“I’m from Donetsk, so now Russia has come to occupy my home for the second time,“ says 24-year-old Yuliia Kabanets, a resident of Kyiv, and a communication manager for the Cedos think tank.
In 2014, Yuliia graduated from school in her native Donetsk, then already occupied by Russia. To pass the external examination that is required for entering the university, she and her parents went to the territory controlled by Ukraine.
“We arrived in Lviv on June 28, 2014, the Constitution Day. There were Ukrainian flags everywhere. We haven’t seen such a thing for a long time. We wanted to hug all these flags,“ recalls Yuliia. Her family left Donetsk on one of the last trains. By the fall, they could not return home because the fighting continued and checkpoints were closed.
On February 24, 2022, when Russia launched a full-scale invasion of Ukraine, Yuliia and her friends were frightened and confused. Stressed out they could not eat and slept in turn — someone was always on duty, so as not to miss air-raid siren and have time to reach the bomb shelter.
“I did not expect this, but I was not too scared, because I saw it all in 2014,“ says Yuliia.
The next day, after the curfew, Yuliia and her friend decided to leave the city to be able to help, tell the world what was happening, and not to sit in a bomb shelter. Even before the start of the full-scale war, Yuliia had packed a small backpack, where she had put her documents, a laptop, several T-shirts and sweaters. She took it and went to the railway station. Everyone was allowed on the evacuation trains without tickets. Due to the crowds and chaos, the girls did not board the train they had planned. However, they still got to the parents of Yuliia’s friend, who lives in the Ternopil region, in the western part of the country.
“It’s a bit calmer here,“ says Yuliia. “Today sirens didn’t wake us up, we didn’t have to hide in a bomb shelter. This is a very happy day. I wish everyone to have such a day.“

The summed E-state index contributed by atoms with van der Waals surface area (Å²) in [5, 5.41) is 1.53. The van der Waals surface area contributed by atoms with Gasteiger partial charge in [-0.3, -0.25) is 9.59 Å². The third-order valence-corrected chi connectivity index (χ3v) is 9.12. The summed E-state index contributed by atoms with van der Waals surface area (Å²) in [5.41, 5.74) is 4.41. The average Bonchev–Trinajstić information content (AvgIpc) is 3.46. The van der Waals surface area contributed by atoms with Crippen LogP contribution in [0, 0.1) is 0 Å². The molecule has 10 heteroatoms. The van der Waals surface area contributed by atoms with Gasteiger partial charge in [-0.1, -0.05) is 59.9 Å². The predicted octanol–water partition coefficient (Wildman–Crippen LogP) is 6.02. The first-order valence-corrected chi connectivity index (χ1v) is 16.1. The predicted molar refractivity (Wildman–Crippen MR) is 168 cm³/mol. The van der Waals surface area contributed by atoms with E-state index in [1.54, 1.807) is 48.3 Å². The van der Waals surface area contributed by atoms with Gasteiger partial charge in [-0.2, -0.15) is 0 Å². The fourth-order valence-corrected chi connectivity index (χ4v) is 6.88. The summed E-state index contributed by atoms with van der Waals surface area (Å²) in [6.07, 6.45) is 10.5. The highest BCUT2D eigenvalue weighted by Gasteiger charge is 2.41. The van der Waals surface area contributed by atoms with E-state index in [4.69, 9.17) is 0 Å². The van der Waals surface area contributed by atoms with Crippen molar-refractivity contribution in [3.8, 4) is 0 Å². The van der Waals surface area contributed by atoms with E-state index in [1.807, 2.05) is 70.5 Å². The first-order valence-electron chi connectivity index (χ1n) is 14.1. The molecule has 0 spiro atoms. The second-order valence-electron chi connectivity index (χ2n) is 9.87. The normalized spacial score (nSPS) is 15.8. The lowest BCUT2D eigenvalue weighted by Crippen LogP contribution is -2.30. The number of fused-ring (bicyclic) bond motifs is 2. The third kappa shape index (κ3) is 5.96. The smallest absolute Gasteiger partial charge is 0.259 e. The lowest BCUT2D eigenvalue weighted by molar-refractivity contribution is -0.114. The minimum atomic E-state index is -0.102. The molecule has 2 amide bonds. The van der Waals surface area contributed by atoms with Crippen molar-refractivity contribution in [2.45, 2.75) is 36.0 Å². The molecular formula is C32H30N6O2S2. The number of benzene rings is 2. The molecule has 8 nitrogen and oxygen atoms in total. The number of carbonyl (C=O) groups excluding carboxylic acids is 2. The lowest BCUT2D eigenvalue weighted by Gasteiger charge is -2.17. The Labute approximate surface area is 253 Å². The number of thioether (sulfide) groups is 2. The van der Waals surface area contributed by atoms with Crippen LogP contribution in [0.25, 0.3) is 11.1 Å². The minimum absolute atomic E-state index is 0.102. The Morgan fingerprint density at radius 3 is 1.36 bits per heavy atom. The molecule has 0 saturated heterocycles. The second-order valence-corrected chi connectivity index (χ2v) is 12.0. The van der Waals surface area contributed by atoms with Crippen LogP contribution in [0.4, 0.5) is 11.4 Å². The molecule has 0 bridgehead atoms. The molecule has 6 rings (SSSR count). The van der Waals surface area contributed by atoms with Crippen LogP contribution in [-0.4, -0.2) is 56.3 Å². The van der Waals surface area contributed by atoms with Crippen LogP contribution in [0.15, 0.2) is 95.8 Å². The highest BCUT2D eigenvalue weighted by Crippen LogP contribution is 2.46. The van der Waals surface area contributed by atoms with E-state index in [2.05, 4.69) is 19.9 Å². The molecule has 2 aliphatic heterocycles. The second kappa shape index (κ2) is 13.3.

Yuliia is most afraid for her family. Her mother lives in the frontline zone of Donetsk region, near Volnovakha, close to the humanitarian crisis. She is also afraid for those who remained in the occupied territories. She worries that Putin will decide to use nuclear weapons, and then all dreams of a free, beautiful, democratic Ukraine will be buried under a mushroom cloud.
“I am as mad as hell. I am overwhelmed with fierce hate against the occupiers“.
Now Yuliia helps the defenders of Ukraine as much as possible. She makes Molotov cocktails and weaves camouflage nets. She says it is nice to be involved in the resistance to the occupiers and to see how many people are doing their best.
“We are all happy to see Russian soldiers killed. And I do not regret that I feel joy,“ says Yuliia. “I already felt it in 2014. And later, when the leader of the Donetsk People’s Republic was killed. This is a radicalization of society. Absolutely peaceful people who in a normal life would not wish anyone any harm want the Russian soldiers to die.“
As soon as it is safe, Yuliia plans to return to Kyiv. She also dreams of drinking champagne in the central square of Ukrainian Donetsk. That square is still named after Lenin, but Julia believes that decommunization will reach there.